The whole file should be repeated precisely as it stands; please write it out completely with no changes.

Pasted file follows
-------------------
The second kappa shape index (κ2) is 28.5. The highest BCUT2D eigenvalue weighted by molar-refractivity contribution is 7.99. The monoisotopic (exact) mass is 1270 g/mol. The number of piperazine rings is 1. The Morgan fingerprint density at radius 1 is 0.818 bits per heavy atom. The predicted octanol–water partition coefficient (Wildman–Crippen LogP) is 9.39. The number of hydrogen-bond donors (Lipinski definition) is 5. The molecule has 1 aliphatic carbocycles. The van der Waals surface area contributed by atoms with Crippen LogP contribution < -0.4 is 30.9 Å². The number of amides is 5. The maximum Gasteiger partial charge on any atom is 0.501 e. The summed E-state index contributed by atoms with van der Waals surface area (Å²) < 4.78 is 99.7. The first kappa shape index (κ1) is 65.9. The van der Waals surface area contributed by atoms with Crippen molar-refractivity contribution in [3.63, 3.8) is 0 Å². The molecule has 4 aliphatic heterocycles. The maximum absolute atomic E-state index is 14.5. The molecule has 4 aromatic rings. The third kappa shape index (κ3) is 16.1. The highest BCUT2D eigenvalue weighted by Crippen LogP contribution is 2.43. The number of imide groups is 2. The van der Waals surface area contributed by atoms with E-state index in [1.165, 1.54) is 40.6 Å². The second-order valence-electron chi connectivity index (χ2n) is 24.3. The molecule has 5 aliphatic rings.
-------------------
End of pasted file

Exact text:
The second kappa shape index (κ2) is 28.5. The highest BCUT2D eigenvalue weighted by molar-refractivity contribution is 7.99. The monoisotopic (exact) mass is 1270 g/mol. The number of piperazine rings is 1. The Morgan fingerprint density at radius 1 is 0.818 bits per heavy atom. The predicted octanol–water partition coefficient (Wildman–Crippen LogP) is 9.39. The number of hydrogen-bond donors (Lipinski definition) is 5. The molecule has 1 aliphatic carbocycles. The van der Waals surface area contributed by atoms with Crippen LogP contribution < -0.4 is 30.9 Å². The number of amides is 5. The maximum Gasteiger partial charge on any atom is 0.501 e. The summed E-state index contributed by atoms with van der Waals surface area (Å²) < 4.78 is 99.7. The first kappa shape index (κ1) is 65.9. The van der Waals surface area contributed by atoms with Crippen molar-refractivity contribution in [3.63, 3.8) is 0 Å². The molecule has 4 aliphatic heterocycles. The maximum absolute atomic E-state index is 14.5. The molecule has 4 aromatic rings. The third kappa shape index (κ3) is 16.1. The highest BCUT2D eigenvalue weighted by Crippen LogP contribution is 2.43. The number of imide groups is 2. The van der Waals surface area contributed by atoms with E-state index in [1.165, 1.54) is 40.6 Å². The second-order valence-electron chi connectivity index (χ2n) is 24.3. The molecule has 5 aliphatic rings.